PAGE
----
Politics

Quebec voters defy traditional political spectrum

Pollsters say one of the curious things about Quebec voters is this apparent contradiction: They are at once conservative and progressive. The CBC's Nancy Wood visits the St-Tite festival to learn more about voting intentions on the ground.

At once conservative and progressive — Quebec voters are an apparent contradiction

Quebecers from far and wide gather at the Festival Western de St-Tite. CBC News hits the ground to learn more about the voting intentions of a people who appear to be both conservative and progressive. (CBC)

I spent a day in St-Tite recently, to get a feeling for how Quebecers outside Montreal might be planning to vote.

The St-Tite Western Festival is a big deal in Quebec. It lasts 10 days and during that time, more than half a million people come to town. There's country music, line dancing and a saloon run by the government liquor board.

Cowboys ride down the main street and there's a world-class rodeo, second only in Canada to the Calgary Stampede.

Many Quebecers flock to the Festival Western de St-Tite each year, and politicians are eager to sell their political platform to the revellers. (CBC)

St-Tite is located in the Mauricie region — not far from Jean Chrétien's hometown of Shawinigan. But people come from far and wide for the festival. I figured if I wanted to know how a broad swathe of Quebecers felt about politicians, this was a pretty good place.

Quebecers defy traditional political spectrum

Before I left Montreal, I met with Christian Bourque, a pollster from Leger360. He told me one of the curious things about Quebec voters is this apparent contradiction: They are at once conservative and progressive.

"Based on all the polling that we do, at least a quarter if not up to a third of Quebecers could be considered right of centre," said Bourque.

"They are fiscal conservatives. However, they do not vote conservative on the federal stage, because they do not like something about that brand of conservatism that's brought to them by what they identify as a Western Canadian style."

Conservative Party Leader Stephen Harper serves up some beans to supporters at a campaign event during the Festival Western de St-Tite on Oct. 12, 2008. (Tom Hanson/Canadian Press)

Bourque points out that at the provincial level, the right-wing Coalition Avenir Quebec got more than 25 per cent of the vote in 2013. Right now, though, the federal Conservatives are polling at about 14 per cent.

Maybe that's because Quebecers are socially progressive.

They have the highest level of unmarried couples and children born outside of marriage in Canada. They support same-sex marriage and gay rights. They are firmly attached to subsidized daycare and the freedom it gives women to return to the workforce. The gun control movement got its start here, after the 1989 Polytechnique shooting.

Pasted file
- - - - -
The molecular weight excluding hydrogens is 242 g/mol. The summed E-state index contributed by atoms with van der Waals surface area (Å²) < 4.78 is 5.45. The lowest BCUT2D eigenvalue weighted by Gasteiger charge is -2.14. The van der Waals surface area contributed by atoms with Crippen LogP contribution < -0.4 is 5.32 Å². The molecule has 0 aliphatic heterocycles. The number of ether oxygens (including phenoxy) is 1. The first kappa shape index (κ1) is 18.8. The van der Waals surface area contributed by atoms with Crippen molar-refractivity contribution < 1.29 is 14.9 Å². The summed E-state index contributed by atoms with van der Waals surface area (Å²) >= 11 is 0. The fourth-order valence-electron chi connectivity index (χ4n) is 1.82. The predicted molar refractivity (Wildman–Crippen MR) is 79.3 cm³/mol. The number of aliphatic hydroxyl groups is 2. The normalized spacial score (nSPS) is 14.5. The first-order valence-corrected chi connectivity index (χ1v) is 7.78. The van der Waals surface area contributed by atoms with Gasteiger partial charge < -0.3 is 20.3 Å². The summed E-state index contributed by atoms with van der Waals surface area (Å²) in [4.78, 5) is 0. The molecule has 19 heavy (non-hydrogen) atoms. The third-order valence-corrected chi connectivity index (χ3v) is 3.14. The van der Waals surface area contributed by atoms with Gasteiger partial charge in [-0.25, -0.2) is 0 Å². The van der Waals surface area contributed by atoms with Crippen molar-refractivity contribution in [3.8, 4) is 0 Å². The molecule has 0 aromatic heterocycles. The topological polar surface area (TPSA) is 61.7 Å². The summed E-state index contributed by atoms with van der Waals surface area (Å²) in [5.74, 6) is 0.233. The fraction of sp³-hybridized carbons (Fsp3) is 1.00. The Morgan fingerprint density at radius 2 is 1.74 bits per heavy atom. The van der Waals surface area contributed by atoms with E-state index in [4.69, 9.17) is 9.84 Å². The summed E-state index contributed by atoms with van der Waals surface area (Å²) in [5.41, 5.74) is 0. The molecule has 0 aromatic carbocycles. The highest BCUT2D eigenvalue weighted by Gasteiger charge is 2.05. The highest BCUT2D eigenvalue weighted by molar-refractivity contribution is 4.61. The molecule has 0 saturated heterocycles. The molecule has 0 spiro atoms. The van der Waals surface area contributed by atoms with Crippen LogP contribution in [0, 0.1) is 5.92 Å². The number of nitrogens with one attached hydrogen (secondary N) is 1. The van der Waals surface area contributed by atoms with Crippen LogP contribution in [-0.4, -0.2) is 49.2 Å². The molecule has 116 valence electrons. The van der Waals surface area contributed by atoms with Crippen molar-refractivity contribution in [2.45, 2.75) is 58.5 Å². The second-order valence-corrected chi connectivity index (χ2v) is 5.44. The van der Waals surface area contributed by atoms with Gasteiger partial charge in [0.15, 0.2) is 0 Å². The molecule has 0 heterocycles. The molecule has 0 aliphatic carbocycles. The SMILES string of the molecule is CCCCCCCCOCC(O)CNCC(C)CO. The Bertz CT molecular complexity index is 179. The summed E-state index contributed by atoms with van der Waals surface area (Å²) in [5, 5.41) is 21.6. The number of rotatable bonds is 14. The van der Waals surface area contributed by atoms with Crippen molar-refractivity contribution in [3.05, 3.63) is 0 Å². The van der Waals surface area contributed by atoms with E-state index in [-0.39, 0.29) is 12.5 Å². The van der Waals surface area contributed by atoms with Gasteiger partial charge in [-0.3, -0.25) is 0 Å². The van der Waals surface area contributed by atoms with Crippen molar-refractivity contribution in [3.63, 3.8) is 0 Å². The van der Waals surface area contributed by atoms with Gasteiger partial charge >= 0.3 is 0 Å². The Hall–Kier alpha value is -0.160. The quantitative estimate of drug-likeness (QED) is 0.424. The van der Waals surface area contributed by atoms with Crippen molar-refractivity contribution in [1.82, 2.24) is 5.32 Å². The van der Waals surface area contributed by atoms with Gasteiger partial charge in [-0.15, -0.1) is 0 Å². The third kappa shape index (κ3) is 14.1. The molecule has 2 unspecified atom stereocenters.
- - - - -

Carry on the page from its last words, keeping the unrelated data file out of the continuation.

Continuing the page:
In St-Tite, I wondered about how this clash of ideas would translate into voting intention. Would people here dislike the idea of conservatism imposed by Western Canada?

I watched as spectators doffed their cowboy hats for the Canadian anthem and the flag riders galloped around the rodeo arena with the Maple Leaf and the Fleur-de-lis. Everywhere I looked, people were wearing cowboy hats and boots.

On the streets, many told me they had nothing against the Conservatives.

Quebecers from far and wide gather at the Festival Western de St-Tite. CBC News hits the ground to learn more about the voting intentions of a people who appear to be both conservative and progressive. 2:50

'He's too churchy'

"Stephen Harper's doing his best," said Murielle Lemelin. "He's experienced and he's earned his stripes." Still, Lemelin said she doesn't know how she'll vote on Oct 19.

"I've got nothing against Harper," said Marcel Falardeau, "except for the fact that he sent our soldiers to war. That, I did not like." Falardeau said he's undecided, torn between the Conservatives and the NDP.

The late Jack Layton, leader of the New Democratic Party, walks along the route of the annual St. Jean Baptiste parade in Montreal in 2010. Quebecers took a liking to 'le bon Jack' in the last election and voted for the NDP en masse. (Peter McCabe/Canadian Press)

Still, voters like Sarah Pelletier reflect what pollsters are seeing.

She said she's uncomfortable with Harper's social policies. "He's way too conservative for me, too churchy," she said. "I think he's been there long enough."

Thus the allure of the New Democrats; although many I spoke to had a hard time remembering the leader's name. Tom Mulcair is a Quebecer who served as a Liberal member of the National Assembly from 1994 to 2007.

But he is less well-known than his predecessor Jack Layton, who died just months after his party swept most of Quebec's 75 seats in 2011.

"Quebecers seem to trust the NDP," said first-time voter Alex Métivier, 18, "but I don't know if it's because we felt bad for Jack Layton and what was happening to him so that now we feel a connection to Tom Mulcair, or whether it's really his ideas that people like."

"I think I like Mulcair," said Nancy Ramesay. "Not because of anything he says just because my gut tells me he's the one."

"I trust Mulcair," said Marcel Falardeau. "He seems nice. Composed."

With about three weeks left in the campaign, Quebecers still have one more French-language debate (TVA, Friday, Sept. 25) to decide if those impressions are founded — and which way they'll cast their ballots.

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